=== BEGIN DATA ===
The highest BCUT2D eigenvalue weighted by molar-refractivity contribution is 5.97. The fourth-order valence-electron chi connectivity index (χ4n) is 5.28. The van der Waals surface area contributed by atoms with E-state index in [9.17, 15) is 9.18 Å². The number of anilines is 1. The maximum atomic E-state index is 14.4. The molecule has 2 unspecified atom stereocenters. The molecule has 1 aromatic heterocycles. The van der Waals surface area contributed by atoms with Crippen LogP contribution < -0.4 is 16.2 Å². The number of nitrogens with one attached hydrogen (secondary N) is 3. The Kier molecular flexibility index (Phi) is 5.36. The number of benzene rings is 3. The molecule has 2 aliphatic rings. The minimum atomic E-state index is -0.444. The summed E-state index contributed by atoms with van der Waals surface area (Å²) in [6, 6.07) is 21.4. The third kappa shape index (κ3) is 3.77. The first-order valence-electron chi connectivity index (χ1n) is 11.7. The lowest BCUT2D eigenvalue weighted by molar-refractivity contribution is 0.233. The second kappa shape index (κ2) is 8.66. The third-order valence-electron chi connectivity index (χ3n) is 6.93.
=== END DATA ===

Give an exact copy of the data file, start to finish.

The highest BCUT2D eigenvalue weighted by molar-refractivity contribution is 5.97. The fourth-order valence-electron chi connectivity index (χ4n) is 5.28. The van der Waals surface area contributed by atoms with E-state index in [9.17, 15) is 9.18 Å². The number of anilines is 1. The maximum atomic E-state index is 14.4. The molecule has 2 unspecified atom stereocenters. The molecule has 1 aromatic heterocycles. The van der Waals surface area contributed by atoms with Crippen LogP contribution < -0.4 is 16.2 Å². The number of nitrogens with one attached hydrogen (secondary N) is 3. The Kier molecular flexibility index (Phi) is 5.36. The number of benzene rings is 3. The molecule has 2 aliphatic rings. The minimum atomic E-state index is -0.444. The summed E-state index contributed by atoms with van der Waals surface area (Å²) in [6, 6.07) is 21.4. The third kappa shape index (κ3) is 3.77. The first-order valence-electron chi connectivity index (χ1n) is 11.7. The lowest BCUT2D eigenvalue weighted by molar-refractivity contribution is 0.233. The second kappa shape index (κ2) is 8.66. The third-order valence-electron chi connectivity index (χ3n) is 6.93.